It's no secret that companies like Amazon and Walmart pay their workers so little that many of them have to rely on welfare. Meanwhile their owners are some of the richest people in the world. In response to this disparity Sanders has introduced the Stop Bad Employers by Zeroing Out Subsidies (BEZOS) Act.

This law would specifically target companies that employ over 500 people and fail to pay them a living wage. These companies would be required to reimburse the government for any welfare money used by their employees.

While I'm sure there are plenty on the Right that will oppose this, calling it wealth distribution, it seems like this opinion is not unanimous. Tucker Carlson agreed that Sanders' bill may be the only way to stop these megacorps from exploiting the American people.

What are ATS thoughts on this bill? A necessary step in saving a market that is quickly becoming less and less free? Or a Communist ploy to get back at the wealthy?


As a consumer, you'd have to also accept the higher prices that will come with higher wages... this also may not work unless you also back it up with tariffs to make it too costly to just move to other low cost countries.

In some ways I can kind of agree with this bill in that I don't think government should be subsidizing any business either directly or indirectly. However, you also don't want to create a situation where companies simply use tech or other ways to eliminate these jobs entirely.

The problem with this type of legislation is that while it may attempt to fix one problem, it can lead to other issues.



posted on Sep, 6 2018 @ 11:49 AM
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a reply to: Xcalibur254

Someone needs to define "living wage" and exactly what that means in relationship to prevailing wages.



posted on Sep, 6 2018 @ 11:51 AM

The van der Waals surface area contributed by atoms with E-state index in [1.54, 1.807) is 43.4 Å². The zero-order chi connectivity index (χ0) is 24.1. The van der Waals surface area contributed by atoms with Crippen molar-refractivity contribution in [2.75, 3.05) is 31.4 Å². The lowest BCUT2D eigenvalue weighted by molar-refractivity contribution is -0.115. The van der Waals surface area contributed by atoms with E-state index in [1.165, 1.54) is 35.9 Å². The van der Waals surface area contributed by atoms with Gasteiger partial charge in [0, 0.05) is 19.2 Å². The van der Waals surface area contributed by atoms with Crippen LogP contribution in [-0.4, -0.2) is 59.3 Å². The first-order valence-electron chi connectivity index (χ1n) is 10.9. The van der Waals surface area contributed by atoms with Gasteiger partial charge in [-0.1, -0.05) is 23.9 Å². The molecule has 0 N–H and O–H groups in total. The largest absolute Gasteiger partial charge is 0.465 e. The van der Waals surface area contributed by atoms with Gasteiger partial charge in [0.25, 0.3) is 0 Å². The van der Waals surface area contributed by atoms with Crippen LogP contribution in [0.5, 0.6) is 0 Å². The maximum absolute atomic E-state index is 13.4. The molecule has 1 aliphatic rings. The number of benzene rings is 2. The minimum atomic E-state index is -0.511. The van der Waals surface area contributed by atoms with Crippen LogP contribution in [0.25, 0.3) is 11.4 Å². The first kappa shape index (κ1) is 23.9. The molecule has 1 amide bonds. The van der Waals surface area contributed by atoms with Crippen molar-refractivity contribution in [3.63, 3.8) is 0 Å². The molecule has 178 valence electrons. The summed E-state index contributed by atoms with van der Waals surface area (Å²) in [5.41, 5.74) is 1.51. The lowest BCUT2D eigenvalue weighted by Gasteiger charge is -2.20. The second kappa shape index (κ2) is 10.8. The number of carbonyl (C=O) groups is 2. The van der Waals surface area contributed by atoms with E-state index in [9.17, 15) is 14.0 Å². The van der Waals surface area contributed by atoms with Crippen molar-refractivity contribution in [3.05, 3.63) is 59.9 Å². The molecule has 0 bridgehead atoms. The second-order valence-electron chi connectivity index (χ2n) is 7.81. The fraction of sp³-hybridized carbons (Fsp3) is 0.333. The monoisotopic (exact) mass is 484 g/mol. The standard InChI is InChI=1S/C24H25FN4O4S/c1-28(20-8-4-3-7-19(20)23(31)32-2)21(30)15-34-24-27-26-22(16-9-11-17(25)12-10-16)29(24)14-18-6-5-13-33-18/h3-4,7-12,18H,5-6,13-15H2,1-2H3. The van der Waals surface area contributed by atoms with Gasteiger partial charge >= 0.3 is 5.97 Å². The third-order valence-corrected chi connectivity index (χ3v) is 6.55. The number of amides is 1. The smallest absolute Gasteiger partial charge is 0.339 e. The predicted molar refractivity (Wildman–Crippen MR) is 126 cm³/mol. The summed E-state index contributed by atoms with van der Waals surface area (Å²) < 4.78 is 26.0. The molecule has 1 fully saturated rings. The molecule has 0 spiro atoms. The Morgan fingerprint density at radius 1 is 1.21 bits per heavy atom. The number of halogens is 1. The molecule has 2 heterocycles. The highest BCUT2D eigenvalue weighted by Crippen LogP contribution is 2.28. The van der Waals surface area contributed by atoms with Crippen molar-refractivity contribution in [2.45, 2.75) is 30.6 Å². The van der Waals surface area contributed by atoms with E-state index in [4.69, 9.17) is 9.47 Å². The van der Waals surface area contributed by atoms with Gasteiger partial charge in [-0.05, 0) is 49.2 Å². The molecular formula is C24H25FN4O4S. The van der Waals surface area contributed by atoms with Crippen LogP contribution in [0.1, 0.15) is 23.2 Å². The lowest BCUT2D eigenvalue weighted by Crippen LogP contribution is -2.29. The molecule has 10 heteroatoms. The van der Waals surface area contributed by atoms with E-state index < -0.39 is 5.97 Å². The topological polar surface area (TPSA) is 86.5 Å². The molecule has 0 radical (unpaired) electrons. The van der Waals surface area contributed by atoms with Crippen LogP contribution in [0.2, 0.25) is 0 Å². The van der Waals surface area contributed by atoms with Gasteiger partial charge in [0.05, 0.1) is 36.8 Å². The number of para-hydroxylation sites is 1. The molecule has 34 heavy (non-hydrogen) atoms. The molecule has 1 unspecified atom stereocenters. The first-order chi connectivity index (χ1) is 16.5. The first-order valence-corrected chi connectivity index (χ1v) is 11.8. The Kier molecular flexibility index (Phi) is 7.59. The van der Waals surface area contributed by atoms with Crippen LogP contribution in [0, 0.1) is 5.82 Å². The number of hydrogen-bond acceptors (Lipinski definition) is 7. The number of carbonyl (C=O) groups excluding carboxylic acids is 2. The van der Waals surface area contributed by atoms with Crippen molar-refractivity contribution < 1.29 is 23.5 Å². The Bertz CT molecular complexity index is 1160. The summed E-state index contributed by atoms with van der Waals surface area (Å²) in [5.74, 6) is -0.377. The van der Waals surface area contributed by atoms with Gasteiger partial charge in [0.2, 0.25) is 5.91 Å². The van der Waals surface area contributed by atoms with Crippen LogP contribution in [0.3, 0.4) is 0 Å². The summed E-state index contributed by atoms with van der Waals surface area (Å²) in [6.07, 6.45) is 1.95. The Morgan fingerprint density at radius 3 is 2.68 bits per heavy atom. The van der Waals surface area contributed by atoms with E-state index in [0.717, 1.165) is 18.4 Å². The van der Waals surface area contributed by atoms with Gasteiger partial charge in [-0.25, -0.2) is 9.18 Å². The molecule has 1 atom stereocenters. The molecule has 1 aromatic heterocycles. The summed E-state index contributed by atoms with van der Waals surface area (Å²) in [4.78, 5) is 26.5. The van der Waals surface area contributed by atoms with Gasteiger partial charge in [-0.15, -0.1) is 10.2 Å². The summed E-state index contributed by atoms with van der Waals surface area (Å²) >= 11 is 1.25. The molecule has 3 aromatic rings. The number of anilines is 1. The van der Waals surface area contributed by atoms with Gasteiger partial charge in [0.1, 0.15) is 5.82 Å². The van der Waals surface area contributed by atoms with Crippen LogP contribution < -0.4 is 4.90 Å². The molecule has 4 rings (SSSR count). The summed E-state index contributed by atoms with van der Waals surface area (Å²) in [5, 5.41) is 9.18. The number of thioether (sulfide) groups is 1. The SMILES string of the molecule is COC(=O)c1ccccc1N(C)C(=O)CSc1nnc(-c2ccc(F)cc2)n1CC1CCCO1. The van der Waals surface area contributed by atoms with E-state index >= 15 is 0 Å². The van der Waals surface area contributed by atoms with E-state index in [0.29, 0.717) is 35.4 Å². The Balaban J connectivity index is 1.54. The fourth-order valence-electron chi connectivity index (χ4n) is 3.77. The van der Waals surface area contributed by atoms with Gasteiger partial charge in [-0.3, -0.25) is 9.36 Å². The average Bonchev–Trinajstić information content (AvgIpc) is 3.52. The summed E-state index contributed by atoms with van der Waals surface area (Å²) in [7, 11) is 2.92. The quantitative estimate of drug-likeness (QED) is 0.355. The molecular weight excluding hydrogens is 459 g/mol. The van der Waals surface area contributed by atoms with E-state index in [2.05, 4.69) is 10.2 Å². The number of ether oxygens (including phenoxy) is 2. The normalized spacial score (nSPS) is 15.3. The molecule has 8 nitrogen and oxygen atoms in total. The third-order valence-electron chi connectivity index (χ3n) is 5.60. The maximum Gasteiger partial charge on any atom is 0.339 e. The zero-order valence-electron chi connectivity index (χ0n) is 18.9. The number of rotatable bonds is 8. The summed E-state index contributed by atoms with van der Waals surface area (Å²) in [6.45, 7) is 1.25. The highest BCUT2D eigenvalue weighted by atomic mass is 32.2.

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a reply to: Bluntone22

I'm trying to find the actual text of the bill. Some of the articles I'm reading don't mention anything about wage and that the bill just applies to companies that employee more than 500 people.



posted on Sep, 6 2018 @ 11:52 AM
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As long as they don't try to say what a living wage is cause whats considered a living wage on the coast would wreck things in the middle part of the country, on the surface it doesn't look to bad.

As for the higher cost argument, we already do pay more every year cost goes up on pretty much everything so they can keep their profit margin where they like it.



posted on Sep, 6 2018 @ 11:54 AM
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This should be done at the state level because the cost of living varies greatly depending on the area you live in. I used to live in Connecticut and the cost of living was about double it is here in the mid-west. As an example, my ex-wife started working at Amazon here in Indiana when we moved. She went around gathering items to be shipped that day, which I'm assuming is one of the entry-level jobs there. Problem is she was paid enough to not be eligible for any type of assistance.



posted on Sep, 6 2018 @ 11:54 AM
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Higher wages for people doing crappy jobs?
I think storming the elite’s palaces with pitchforks and torches would bring about a much greater sense of satisfaction and accomplishment.

Let’s start the P&T act? Please..?


On a side note - storming area 51 with thousands of people has always been a dream of mine. I know it’s off topic. I’m sorry mods.



posted on Sep, 6 2018 @ 11:55 AM
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I don't object to this, actually, although it does sound a little out-of-the-box for us.

Slave wages shouldn't be a part of our economy. And anybody who works hard 40 hours a week should be able to pay rent and bills, and have some disposable income left to take the family out for pizza on Friday night, and take a vacation once a year.. and still have some left to put in the savings account.